Call the dogs ABC, there’s nothing wrong with Bluey
Call your dogs on Bluey, aunt.
In a friendly fire incident, the global blockbuster ABC children’s show was struck down by a ABC commentator lamenting his lack of diversity, but as a father of a three year old i have watched each episode at least a dozen times and can report that there are a LOT of different races in there.
If all of Bluey’s dogs were homogenized blue heels, then yes, something weird and supremacist would be going on. But in addition to the central heel family, there’s Indy, the hippie Afghan dog, Jean-Luc the French-Canadian Labrador, Coco the pink poodle, and many more. We don’t know the ethnicities of the child actors voicing these dogs, or the dogs themselves – and we shouldn’t care. These are cartoon dogs!
Mapping race on them would be deeply strange, like asking Scooby-Doo to take a 23andMe test.
When it comes to portraying people with disabilities, there’s an exciting episode revolving around Jack Russell’s character’s struggle with ADHD, and one about Pom-Pom, the little Pomeranian, whose strength turns out to be his smallness and its robustness.
There seem to be quite a few single-parent dog families (we never see Lucky’s mom).
However, I admit I’m disappointed that Bluey on Uncle Rad, with his gorgeous’ 80s metal hairstyle, didn’t turn out to be the show’s first officially queer character, but there is still time.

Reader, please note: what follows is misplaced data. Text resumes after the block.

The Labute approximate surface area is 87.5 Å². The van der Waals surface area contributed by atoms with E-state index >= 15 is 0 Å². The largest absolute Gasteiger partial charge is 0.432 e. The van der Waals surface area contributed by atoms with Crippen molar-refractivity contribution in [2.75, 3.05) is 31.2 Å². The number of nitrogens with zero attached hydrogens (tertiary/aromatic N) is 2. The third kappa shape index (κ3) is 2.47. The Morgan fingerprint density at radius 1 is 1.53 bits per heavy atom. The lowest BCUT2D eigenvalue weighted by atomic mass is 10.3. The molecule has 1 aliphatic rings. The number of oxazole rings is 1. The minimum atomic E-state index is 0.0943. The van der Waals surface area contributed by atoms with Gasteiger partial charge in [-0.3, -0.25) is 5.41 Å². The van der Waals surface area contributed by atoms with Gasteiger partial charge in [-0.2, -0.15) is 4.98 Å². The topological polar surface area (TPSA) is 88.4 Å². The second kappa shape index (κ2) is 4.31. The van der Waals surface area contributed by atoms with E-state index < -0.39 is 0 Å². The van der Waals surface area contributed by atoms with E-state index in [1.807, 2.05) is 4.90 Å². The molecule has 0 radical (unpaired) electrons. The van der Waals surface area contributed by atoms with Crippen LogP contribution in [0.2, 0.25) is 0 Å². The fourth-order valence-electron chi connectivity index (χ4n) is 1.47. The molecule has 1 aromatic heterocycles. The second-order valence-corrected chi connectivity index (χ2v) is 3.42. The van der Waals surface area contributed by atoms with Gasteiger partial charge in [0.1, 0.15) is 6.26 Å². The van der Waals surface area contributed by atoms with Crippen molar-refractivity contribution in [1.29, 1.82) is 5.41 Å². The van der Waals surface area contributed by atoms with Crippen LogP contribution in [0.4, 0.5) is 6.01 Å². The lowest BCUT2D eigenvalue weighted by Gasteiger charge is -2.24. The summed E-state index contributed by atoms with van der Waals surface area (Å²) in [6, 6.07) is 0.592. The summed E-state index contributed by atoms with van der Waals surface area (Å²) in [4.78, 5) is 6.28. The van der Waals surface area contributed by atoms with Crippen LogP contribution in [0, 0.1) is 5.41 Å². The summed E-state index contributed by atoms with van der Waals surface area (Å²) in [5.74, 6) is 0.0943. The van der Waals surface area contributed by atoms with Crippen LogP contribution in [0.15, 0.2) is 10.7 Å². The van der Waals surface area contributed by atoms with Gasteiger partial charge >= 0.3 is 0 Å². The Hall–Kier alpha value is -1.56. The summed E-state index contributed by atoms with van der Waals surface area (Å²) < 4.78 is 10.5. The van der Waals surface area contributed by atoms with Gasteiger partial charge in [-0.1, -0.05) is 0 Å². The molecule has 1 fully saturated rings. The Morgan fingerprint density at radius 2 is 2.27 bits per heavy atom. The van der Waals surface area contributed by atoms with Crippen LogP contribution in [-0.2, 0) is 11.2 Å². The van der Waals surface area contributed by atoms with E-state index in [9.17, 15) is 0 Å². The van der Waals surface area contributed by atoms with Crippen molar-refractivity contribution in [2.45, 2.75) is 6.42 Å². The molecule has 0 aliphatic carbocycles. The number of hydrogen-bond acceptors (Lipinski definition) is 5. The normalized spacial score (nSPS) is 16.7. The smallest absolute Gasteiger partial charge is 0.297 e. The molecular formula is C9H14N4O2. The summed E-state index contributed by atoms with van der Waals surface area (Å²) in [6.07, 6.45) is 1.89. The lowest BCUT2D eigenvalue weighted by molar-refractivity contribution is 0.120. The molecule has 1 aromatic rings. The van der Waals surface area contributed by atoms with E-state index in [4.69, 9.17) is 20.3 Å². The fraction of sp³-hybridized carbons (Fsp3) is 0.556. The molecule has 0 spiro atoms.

You can still learn lessons about life, love, and parenthood without diving headlong into the swamp of flashpoint conflicts raging in the real world.
Would I be in favor of a character who rides on one of these amazing dog wheelchairs? Absolutely, but only if it serves the story, and there is something important to add to Bluey’s world, not just tokenism.
This show is written and created by masters of the trade and they should not be questioned or handed quotas. They know what they are doing.
If you really want to look for a problem, this is it: given the real human demographics of Queensland, the Bluey show boasts a lot more diversity than any show set in Brisbane.
It’s only a matter of time before the creators introduce the previously unseen hordes of cats who presumably were forced out in the outlying suburbs, living in fear of these inner-city middle-class dogs and avoiding dog parks after dark.
Originally posted under the title Call off the dogs ABC, There’s Nothing Wrong With Bluey